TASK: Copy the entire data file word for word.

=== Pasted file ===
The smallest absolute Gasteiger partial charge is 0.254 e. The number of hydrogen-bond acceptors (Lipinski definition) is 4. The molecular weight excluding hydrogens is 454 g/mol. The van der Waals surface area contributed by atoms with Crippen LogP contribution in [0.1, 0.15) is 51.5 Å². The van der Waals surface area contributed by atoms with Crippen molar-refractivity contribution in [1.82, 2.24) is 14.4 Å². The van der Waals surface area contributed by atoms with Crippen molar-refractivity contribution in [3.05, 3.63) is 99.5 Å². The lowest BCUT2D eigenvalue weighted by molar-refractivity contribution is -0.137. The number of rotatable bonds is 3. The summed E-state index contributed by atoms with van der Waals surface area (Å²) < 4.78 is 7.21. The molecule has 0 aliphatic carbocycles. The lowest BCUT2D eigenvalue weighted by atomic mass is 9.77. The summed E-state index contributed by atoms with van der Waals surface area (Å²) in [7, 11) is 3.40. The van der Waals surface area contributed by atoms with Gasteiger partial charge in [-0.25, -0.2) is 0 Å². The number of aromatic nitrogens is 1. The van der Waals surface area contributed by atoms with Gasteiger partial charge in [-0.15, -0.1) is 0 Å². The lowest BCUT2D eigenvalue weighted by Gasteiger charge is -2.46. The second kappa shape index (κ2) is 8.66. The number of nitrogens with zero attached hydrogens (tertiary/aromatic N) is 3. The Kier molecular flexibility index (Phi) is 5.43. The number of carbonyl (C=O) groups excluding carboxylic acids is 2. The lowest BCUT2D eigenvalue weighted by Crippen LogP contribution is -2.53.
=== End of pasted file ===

The smallest absolute Gasteiger partial charge is 0.254 e. The number of hydrogen-bond acceptors (Lipinski definition) is 4. The molecular weight excluding hydrogens is 454 g/mol. The van der Waals surface area contributed by atoms with Crippen LogP contribution in [0.1, 0.15) is 51.5 Å². The van der Waals surface area contributed by atoms with Crippen molar-refractivity contribution in [1.82, 2.24) is 14.4 Å². The van der Waals surface area contributed by atoms with Crippen molar-refractivity contribution in [3.05, 3.63) is 99.5 Å². The lowest BCUT2D eigenvalue weighted by molar-refractivity contribution is -0.137. The number of rotatable bonds is 3. The summed E-state index contributed by atoms with van der Waals surface area (Å²) < 4.78 is 7.21. The molecule has 0 aliphatic carbocycles. The lowest BCUT2D eigenvalue weighted by atomic mass is 9.77. The summed E-state index contributed by atoms with van der Waals surface area (Å²) in [7, 11) is 3.40. The van der Waals surface area contributed by atoms with Gasteiger partial charge in [-0.25, -0.2) is 0 Å². The number of aromatic nitrogens is 1. The van der Waals surface area contributed by atoms with Gasteiger partial charge in [-0.15, -0.1) is 0 Å². The lowest BCUT2D eigenvalue weighted by Gasteiger charge is -2.46. The second kappa shape index (κ2) is 8.66. The number of nitrogens with zero attached hydrogens (tertiary/aromatic N) is 3. The Kier molecular flexibility index (Phi) is 5.43. The number of carbonyl (C=O) groups excluding carboxylic acids is 2. The lowest BCUT2D eigenvalue weighted by Crippen LogP contribution is -2.53.